See W. Hogan, The Economic History of Iron and Steel in the United States (4 vol., 1971); R. Hudson, The International Steel Industry (1989); C. Moore, Steelmaking (1991); R. S. Ahlbrandt, R. J. Fruehan, and F. Gairratani, The Renaissance of American Steel (1996).

The global steel industry has been going through major changes since 1970. China has emerged as a major producer and consumer, as has India to a lesser extent. Consolidation has been rapid in Europe.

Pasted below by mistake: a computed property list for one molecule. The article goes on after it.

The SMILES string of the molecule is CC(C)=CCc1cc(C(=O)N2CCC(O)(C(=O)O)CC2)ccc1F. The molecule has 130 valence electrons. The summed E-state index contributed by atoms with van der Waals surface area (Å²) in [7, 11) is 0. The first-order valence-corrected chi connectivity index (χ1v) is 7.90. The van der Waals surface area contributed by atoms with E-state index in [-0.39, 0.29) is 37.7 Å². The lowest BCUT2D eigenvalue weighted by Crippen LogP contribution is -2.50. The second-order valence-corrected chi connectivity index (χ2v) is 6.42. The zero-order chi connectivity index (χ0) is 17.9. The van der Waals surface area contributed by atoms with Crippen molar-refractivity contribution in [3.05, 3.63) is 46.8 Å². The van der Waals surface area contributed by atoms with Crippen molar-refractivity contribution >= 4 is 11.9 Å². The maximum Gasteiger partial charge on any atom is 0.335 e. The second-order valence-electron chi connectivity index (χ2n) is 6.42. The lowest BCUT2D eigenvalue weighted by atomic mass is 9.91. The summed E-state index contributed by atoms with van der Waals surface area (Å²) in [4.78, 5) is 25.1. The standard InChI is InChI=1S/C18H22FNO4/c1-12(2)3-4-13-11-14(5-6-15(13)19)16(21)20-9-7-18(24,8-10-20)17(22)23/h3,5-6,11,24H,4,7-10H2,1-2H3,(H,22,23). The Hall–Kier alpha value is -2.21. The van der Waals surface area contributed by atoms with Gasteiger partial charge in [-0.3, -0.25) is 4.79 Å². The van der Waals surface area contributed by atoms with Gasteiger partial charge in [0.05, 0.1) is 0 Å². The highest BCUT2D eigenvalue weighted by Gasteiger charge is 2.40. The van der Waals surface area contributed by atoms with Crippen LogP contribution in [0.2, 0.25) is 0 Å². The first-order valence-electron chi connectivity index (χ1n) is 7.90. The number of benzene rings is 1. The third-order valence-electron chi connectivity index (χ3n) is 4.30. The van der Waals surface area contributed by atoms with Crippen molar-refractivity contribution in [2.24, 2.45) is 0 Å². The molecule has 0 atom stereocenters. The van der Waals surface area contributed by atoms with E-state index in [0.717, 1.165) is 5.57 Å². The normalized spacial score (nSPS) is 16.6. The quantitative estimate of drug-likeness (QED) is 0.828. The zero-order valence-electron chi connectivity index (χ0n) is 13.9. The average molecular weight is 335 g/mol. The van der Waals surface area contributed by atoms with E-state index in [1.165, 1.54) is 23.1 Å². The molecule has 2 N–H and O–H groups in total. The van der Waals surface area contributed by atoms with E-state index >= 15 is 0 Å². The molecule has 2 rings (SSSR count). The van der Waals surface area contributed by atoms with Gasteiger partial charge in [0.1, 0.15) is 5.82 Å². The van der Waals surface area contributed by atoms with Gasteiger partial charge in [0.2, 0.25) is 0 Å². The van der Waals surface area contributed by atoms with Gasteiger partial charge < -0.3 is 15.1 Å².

Material for development and war

The volume of steel consumed has been the barometer for measuring development and economic progress. Whether it is construction or industrial goods, steel is the basic raw material. Lighter metals and stronger alloys have been developed, plastics and synthetics have replaced steel in many areas.

Steel is made from ores still found in abundance around the world. Technological developments have brought down the time for transformation from iron ore to steel to within a day. Even after decades of use, it can be sent back to the furnaces as scrap, melted and remade into new qualities of steel. It is the most recycled material in the world. In developed countries, recycling accounts for almost half of the steel produced.